MISE À DAY
American justice begins on Monday the selection of jurors responsible for examining the refusal by Steve Bannon, a close associate of Donald Trump, to cooperate with the parliamentary inquiry into the assault on the Capitol.
A discreet but very influential adviser, he played a crucial role in the election of the Republican billionaire in 2016, by giving a resolutely populist turn to his campaign, before being pushed to the exit the next year.
The two men, who remained close, had exchanged in the days leading up to the January 6, 2021 attack on the headquarters of Congress, according to the House of Representatives committee responsible for shedding light on the role of the former president in this coup.
To find out the nature of their discussions, the commission subpoenaed Steve Bannon to testify and produce documents. He had refused, citing the right of presidents to keep certain conversations secret.
His refusal led to him being charged in November with “obstructing the investigative powers of Congress”.
As his trial approached, the 68-year-old had turned around and agreed to cooperate with parliamentarians. The prosecutors had denounced “a last-minute reversal in order to avoid” a conviction and the judge in charge of the case wished to maintain the trial.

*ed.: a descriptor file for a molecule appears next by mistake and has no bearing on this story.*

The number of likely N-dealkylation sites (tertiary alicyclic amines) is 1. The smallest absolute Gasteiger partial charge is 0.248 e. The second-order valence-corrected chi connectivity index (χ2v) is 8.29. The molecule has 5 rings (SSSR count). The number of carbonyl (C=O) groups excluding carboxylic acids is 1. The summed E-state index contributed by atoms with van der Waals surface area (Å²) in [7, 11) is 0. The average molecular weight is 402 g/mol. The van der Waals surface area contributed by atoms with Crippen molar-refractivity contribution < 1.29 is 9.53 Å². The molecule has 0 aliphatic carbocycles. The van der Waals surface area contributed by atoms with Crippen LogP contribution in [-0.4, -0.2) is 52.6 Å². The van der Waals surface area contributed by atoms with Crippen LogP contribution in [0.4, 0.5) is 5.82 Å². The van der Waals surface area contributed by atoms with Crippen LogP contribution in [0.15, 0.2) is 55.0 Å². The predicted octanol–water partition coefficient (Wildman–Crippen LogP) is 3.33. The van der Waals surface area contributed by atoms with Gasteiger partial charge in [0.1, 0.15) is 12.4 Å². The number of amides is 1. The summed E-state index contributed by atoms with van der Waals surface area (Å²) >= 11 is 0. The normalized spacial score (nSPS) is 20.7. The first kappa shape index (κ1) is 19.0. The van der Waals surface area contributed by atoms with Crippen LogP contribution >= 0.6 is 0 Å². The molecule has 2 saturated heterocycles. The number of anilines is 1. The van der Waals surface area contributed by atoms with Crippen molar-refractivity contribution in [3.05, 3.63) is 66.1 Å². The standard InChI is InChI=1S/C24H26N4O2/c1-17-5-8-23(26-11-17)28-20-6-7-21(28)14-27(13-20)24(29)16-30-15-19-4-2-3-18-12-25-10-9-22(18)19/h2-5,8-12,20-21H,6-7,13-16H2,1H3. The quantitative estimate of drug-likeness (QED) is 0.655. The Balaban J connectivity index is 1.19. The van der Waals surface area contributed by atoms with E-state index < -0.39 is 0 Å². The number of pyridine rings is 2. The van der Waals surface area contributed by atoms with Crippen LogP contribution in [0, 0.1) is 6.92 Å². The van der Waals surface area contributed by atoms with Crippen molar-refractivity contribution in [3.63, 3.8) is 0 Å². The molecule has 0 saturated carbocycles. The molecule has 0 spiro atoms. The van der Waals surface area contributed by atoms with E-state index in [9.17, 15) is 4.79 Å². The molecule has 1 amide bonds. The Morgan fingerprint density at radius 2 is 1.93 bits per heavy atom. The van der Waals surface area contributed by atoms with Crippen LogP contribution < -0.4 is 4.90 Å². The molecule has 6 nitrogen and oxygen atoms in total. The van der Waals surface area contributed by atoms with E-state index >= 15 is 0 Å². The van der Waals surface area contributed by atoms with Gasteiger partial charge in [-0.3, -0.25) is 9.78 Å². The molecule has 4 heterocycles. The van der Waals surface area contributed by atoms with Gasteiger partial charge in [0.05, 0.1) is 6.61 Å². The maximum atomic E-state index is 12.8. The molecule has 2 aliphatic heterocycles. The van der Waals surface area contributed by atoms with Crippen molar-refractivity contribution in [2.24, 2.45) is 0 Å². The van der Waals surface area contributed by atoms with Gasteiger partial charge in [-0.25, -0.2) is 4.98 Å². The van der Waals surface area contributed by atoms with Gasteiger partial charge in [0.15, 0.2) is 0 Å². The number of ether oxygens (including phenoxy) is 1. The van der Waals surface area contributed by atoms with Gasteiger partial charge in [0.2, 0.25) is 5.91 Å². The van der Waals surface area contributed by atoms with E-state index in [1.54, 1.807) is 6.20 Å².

His lawyers also requested, in vain, a postponement of the trial for fear that the jurors will be influenced by the broadcast of the hearings of the commission of inquiry, the next of which is scheduled for Thursday evening at prime time.
After more than a year of investigations , it will detail the day of January 6 as experienced by Donald Trump, “what has been done and what has not been done”, explained the elected Democrat Zoe Lofgren on the ABC channel on Sunday.
The Republican is believed to have done nothing for nearly three hours as his supporters swarmed the Capitol, sowing violence and chaos and forcing elected officials to halt certification of Joe Biden's victory at the presidential one.